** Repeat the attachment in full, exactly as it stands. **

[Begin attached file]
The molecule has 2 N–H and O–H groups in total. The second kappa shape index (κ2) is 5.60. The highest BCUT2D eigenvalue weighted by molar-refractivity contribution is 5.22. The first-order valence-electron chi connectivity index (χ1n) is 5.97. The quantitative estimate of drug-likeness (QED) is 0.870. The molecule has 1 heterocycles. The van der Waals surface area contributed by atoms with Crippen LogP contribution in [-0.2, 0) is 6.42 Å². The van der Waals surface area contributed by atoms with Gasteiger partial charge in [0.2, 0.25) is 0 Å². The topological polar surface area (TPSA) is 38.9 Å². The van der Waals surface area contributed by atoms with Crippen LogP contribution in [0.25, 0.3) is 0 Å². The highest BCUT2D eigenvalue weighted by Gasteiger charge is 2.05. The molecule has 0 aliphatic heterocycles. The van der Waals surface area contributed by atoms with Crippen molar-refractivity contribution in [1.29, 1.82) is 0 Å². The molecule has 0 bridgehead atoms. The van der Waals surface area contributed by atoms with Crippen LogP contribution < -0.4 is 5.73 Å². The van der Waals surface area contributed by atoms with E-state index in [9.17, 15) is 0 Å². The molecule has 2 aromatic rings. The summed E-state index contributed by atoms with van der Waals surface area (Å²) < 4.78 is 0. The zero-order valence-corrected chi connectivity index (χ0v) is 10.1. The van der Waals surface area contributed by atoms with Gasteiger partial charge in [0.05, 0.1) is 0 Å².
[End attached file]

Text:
The molecule has 2 N–H and O–H groups in total. The second kappa shape index (κ2) is 5.60. The highest BCUT2D eigenvalue weighted by molar-refractivity contribution is 5.22. The first-order valence-electron chi connectivity index (χ1n) is 5.97. The quantitative estimate of drug-likeness (QED) is 0.870. The molecule has 1 heterocycles. The van der Waals surface area contributed by atoms with Crippen LogP contribution in [-0.2, 0) is 6.42 Å². The van der Waals surface area contributed by atoms with Gasteiger partial charge in [0.2, 0.25) is 0 Å². The topological polar surface area (TPSA) is 38.9 Å². The van der Waals surface area contributed by atoms with Crippen LogP contribution in [0.25, 0.3) is 0 Å². The highest BCUT2D eigenvalue weighted by Gasteiger charge is 2.05. The molecule has 0 aliphatic heterocycles. The van der Waals surface area contributed by atoms with Crippen molar-refractivity contribution in [1.29, 1.82) is 0 Å². The molecule has 0 bridgehead atoms. The van der Waals surface area contributed by atoms with Crippen LogP contribution < -0.4 is 5.73 Å². The van der Waals surface area contributed by atoms with E-state index in [9.17, 15) is 0 Å². The molecule has 2 aromatic rings. The summed E-state index contributed by atoms with van der Waals surface area (Å²) < 4.78 is 0. The zero-order valence-corrected chi connectivity index (χ0v) is 10.1. The van der Waals surface area contributed by atoms with Gasteiger partial charge in [0.05, 0.1) is 0 Å².